Commentary: War Documentary Resonates On Memorial Day
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How do we learn about war? On this Memorial Day, commentator Lyra Halprin says she was shaken by HBO’s documentary "Baghdad ER."
Monday, May 29, 2006
I'm no innocent to war stories. During World War II, my uncle Elm Halprin died in Italy when his plane went down, and Francis Jackson, my husband’s uncle, was killed when the USS Lexington was attacked. Members of my mother’s family perished in the Holocaust.
And, I was raised on TV shows about war like M*A*S*H, but I was both devastated and riveted by the real-life images of blown up legs, hands and eyes in HBO's documentary about the 86th Combat Support Hospital in Iraq.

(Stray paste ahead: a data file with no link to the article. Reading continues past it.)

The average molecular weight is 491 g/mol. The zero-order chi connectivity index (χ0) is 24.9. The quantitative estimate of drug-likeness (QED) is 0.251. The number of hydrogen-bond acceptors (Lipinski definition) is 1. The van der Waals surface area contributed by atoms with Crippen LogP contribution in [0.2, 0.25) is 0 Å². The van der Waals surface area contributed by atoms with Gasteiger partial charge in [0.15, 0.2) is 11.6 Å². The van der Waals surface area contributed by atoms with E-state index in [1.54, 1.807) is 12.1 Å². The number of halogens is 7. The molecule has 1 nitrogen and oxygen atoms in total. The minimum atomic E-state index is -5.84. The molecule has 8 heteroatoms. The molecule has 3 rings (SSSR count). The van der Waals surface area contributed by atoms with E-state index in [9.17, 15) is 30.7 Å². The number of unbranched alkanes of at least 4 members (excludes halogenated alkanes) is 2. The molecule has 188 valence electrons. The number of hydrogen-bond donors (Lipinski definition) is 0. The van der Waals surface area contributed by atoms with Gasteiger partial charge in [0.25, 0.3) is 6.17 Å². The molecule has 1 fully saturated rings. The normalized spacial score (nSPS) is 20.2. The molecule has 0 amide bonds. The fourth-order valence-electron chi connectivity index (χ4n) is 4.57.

My husband and son left the room because the images were so vivid. The grim determination of the doctors and nurses as they removed limbs injured beyond repair from American soldiers and Iraqi citizens was hard to bear.
But I couldn’t not look because this is real. Media coverage of military coffins is nothing compared to the shot of the shrapnel lodged behind the eye of the stoic Iowa soldier who wanted to return to combat.
I held my breath as a medical team performed CPR on a young man who bled to death from the hole where his right leg used to be. They didn't want to stop their resuscitation efforts; a young doctor asked if someone had another suggestion. I have one – on this Memorial Day, let’s pray for peace.